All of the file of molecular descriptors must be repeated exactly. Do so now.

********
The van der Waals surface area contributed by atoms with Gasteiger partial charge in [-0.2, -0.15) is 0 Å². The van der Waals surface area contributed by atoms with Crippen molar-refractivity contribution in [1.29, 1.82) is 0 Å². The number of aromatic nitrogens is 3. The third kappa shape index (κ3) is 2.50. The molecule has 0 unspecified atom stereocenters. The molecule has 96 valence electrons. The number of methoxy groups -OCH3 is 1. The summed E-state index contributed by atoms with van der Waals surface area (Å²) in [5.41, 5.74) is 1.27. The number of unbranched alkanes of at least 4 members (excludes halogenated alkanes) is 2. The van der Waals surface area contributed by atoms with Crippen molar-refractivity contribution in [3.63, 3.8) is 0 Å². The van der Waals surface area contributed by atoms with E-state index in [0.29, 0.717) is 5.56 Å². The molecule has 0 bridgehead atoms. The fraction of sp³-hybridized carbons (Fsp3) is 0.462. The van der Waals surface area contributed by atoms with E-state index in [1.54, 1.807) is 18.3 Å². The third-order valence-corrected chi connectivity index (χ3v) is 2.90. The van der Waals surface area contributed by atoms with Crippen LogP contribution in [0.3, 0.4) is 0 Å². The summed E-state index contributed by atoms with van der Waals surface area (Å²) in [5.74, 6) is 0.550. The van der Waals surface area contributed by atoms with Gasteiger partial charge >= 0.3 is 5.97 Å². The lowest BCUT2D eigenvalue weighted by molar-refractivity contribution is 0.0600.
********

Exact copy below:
The van der Waals surface area contributed by atoms with Gasteiger partial charge in [-0.2, -0.15) is 0 Å². The van der Waals surface area contributed by atoms with Crippen molar-refractivity contribution in [1.29, 1.82) is 0 Å². The number of aromatic nitrogens is 3. The third kappa shape index (κ3) is 2.50. The molecule has 0 unspecified atom stereocenters. The molecule has 96 valence electrons. The number of methoxy groups -OCH3 is 1. The summed E-state index contributed by atoms with van der Waals surface area (Å²) in [5.41, 5.74) is 1.27. The number of unbranched alkanes of at least 4 members (excludes halogenated alkanes) is 2. The van der Waals surface area contributed by atoms with Crippen molar-refractivity contribution in [3.63, 3.8) is 0 Å². The van der Waals surface area contributed by atoms with E-state index in [0.29, 0.717) is 5.56 Å². The molecule has 0 bridgehead atoms. The fraction of sp³-hybridized carbons (Fsp3) is 0.462. The van der Waals surface area contributed by atoms with E-state index in [1.54, 1.807) is 18.3 Å². The third-order valence-corrected chi connectivity index (χ3v) is 2.90. The van der Waals surface area contributed by atoms with Crippen LogP contribution in [0.3, 0.4) is 0 Å². The summed E-state index contributed by atoms with van der Waals surface area (Å²) in [5.74, 6) is 0.550. The van der Waals surface area contributed by atoms with Gasteiger partial charge >= 0.3 is 5.97 Å². The lowest BCUT2D eigenvalue weighted by molar-refractivity contribution is 0.0600.